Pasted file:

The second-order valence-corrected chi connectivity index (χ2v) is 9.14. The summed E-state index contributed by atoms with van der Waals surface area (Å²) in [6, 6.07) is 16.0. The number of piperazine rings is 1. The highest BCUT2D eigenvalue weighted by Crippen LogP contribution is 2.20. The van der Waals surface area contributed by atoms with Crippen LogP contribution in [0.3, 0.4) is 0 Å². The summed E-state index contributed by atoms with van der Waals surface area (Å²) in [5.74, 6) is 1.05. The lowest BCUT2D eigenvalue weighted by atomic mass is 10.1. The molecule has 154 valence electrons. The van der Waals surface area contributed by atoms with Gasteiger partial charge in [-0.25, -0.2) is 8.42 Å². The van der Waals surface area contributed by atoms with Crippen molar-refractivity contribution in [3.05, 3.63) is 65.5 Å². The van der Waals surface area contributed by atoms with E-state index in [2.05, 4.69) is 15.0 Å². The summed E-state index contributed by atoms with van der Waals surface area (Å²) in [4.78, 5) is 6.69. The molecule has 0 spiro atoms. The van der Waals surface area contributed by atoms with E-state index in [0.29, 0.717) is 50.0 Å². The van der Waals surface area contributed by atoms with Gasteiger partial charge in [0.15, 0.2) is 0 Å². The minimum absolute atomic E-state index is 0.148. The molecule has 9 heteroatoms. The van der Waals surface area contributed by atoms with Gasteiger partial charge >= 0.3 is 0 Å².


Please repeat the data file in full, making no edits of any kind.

The second-order valence-corrected chi connectivity index (χ2v) is 9.14. The summed E-state index contributed by atoms with van der Waals surface area (Å²) in [6, 6.07) is 16.0. The number of piperazine rings is 1. The highest BCUT2D eigenvalue weighted by Crippen LogP contribution is 2.20. The van der Waals surface area contributed by atoms with Crippen LogP contribution in [0.3, 0.4) is 0 Å². The summed E-state index contributed by atoms with van der Waals surface area (Å²) in [5.74, 6) is 1.05. The lowest BCUT2D eigenvalue weighted by atomic mass is 10.1. The molecule has 154 valence electrons. The van der Waals surface area contributed by atoms with Gasteiger partial charge in [-0.25, -0.2) is 8.42 Å². The van der Waals surface area contributed by atoms with Crippen molar-refractivity contribution in [3.05, 3.63) is 65.5 Å². The van der Waals surface area contributed by atoms with E-state index in [2.05, 4.69) is 15.0 Å². The summed E-state index contributed by atoms with van der Waals surface area (Å²) in [4.78, 5) is 6.69. The molecule has 0 spiro atoms. The van der Waals surface area contributed by atoms with E-state index in [0.29, 0.717) is 50.0 Å². The van der Waals surface area contributed by atoms with Gasteiger partial charge in [0.15, 0.2) is 0 Å². The minimum absolute atomic E-state index is 0.148. The molecule has 9 heteroatoms. The van der Waals surface area contributed by atoms with Gasteiger partial charge >= 0.3 is 0 Å².